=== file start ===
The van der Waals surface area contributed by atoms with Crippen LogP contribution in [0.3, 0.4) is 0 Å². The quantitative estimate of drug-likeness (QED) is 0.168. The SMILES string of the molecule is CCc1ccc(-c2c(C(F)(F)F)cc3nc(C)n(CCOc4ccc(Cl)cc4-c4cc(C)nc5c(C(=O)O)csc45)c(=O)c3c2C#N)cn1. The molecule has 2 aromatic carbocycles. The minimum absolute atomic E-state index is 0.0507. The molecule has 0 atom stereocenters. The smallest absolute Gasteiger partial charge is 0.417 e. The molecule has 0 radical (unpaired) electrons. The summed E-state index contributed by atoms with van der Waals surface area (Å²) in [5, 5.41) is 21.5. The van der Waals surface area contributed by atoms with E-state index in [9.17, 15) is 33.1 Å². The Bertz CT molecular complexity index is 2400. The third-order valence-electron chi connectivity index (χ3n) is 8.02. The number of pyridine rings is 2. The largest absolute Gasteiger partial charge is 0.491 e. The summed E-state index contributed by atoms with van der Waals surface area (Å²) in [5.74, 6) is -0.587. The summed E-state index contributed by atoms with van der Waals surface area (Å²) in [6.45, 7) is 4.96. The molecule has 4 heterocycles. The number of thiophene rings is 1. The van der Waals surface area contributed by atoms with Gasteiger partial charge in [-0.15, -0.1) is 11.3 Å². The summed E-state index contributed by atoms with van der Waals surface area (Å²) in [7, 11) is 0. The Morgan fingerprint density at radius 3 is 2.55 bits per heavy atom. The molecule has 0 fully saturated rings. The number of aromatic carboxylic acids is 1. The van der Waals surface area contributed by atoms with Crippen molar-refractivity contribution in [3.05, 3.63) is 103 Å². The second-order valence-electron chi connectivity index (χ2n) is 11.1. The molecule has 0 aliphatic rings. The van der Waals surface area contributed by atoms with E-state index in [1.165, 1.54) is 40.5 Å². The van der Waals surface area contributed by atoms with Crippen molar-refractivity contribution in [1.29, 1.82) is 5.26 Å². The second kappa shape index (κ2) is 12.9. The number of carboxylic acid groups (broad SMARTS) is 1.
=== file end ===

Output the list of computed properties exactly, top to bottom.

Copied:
The van der Waals surface area contributed by atoms with Crippen LogP contribution in [0.3, 0.4) is 0 Å². The quantitative estimate of drug-likeness (QED) is 0.168. The SMILES string of the molecule is CCc1ccc(-c2c(C(F)(F)F)cc3nc(C)n(CCOc4ccc(Cl)cc4-c4cc(C)nc5c(C(=O)O)csc45)c(=O)c3c2C#N)cn1. The molecule has 2 aromatic carbocycles. The minimum absolute atomic E-state index is 0.0507. The molecule has 0 atom stereocenters. The smallest absolute Gasteiger partial charge is 0.417 e. The molecule has 0 radical (unpaired) electrons. The summed E-state index contributed by atoms with van der Waals surface area (Å²) in [5, 5.41) is 21.5. The van der Waals surface area contributed by atoms with E-state index in [9.17, 15) is 33.1 Å². The Bertz CT molecular complexity index is 2400. The third-order valence-electron chi connectivity index (χ3n) is 8.02. The number of pyridine rings is 2. The largest absolute Gasteiger partial charge is 0.491 e. The summed E-state index contributed by atoms with van der Waals surface area (Å²) in [5.74, 6) is -0.587. The summed E-state index contributed by atoms with van der Waals surface area (Å²) in [6.45, 7) is 4.96. The molecule has 4 heterocycles. The number of thiophene rings is 1. The van der Waals surface area contributed by atoms with Gasteiger partial charge in [-0.15, -0.1) is 11.3 Å². The summed E-state index contributed by atoms with van der Waals surface area (Å²) in [7, 11) is 0. The Morgan fingerprint density at radius 3 is 2.55 bits per heavy atom. The molecule has 0 fully saturated rings. The number of aromatic carboxylic acids is 1. The van der Waals surface area contributed by atoms with Crippen molar-refractivity contribution in [3.05, 3.63) is 103 Å². The second-order valence-electron chi connectivity index (χ2n) is 11.1. The molecule has 0 aliphatic rings. The van der Waals surface area contributed by atoms with E-state index in [1.165, 1.54) is 40.5 Å². The van der Waals surface area contributed by atoms with Crippen molar-refractivity contribution in [1.29, 1.82) is 5.26 Å². The second kappa shape index (κ2) is 12.9. The number of carboxylic acid groups (broad SMARTS) is 1.